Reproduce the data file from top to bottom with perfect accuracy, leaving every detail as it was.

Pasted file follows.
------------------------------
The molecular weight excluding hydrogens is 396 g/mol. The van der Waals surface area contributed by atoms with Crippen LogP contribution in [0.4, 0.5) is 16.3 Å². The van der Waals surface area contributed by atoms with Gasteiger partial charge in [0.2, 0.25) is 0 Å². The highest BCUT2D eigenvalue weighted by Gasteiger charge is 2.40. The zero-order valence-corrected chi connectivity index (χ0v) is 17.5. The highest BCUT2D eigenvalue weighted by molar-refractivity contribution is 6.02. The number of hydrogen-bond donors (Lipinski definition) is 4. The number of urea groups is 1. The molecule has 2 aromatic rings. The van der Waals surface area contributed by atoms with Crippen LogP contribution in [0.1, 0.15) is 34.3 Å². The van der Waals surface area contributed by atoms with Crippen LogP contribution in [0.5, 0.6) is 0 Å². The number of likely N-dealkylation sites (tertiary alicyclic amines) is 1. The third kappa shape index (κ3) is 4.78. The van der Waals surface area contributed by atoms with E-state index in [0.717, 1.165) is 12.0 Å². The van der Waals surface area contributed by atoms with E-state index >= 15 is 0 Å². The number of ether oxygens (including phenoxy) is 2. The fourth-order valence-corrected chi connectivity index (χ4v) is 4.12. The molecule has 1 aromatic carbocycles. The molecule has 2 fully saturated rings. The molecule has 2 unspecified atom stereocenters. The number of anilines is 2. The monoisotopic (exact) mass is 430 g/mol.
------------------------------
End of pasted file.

The molecular weight excluding hydrogens is 396 g/mol. The van der Waals surface area contributed by atoms with Crippen LogP contribution in [0.4, 0.5) is 16.3 Å². The van der Waals surface area contributed by atoms with Gasteiger partial charge in [0.2, 0.25) is 0 Å². The highest BCUT2D eigenvalue weighted by Gasteiger charge is 2.40. The zero-order valence-corrected chi connectivity index (χ0v) is 17.5. The highest BCUT2D eigenvalue weighted by molar-refractivity contribution is 6.02. The number of hydrogen-bond donors (Lipinski definition) is 4. The number of urea groups is 1. The molecule has 2 aromatic rings. The van der Waals surface area contributed by atoms with Crippen LogP contribution in [0.1, 0.15) is 34.3 Å². The van der Waals surface area contributed by atoms with Crippen LogP contribution in [0.5, 0.6) is 0 Å². The number of likely N-dealkylation sites (tertiary alicyclic amines) is 1. The third kappa shape index (κ3) is 4.78. The van der Waals surface area contributed by atoms with E-state index in [0.717, 1.165) is 12.0 Å². The van der Waals surface area contributed by atoms with E-state index >= 15 is 0 Å². The number of ether oxygens (including phenoxy) is 2. The fourth-order valence-corrected chi connectivity index (χ4v) is 4.12. The molecule has 1 aromatic carbocycles. The molecule has 2 fully saturated rings. The molecule has 2 unspecified atom stereocenters. The number of anilines is 2. The monoisotopic (exact) mass is 430 g/mol.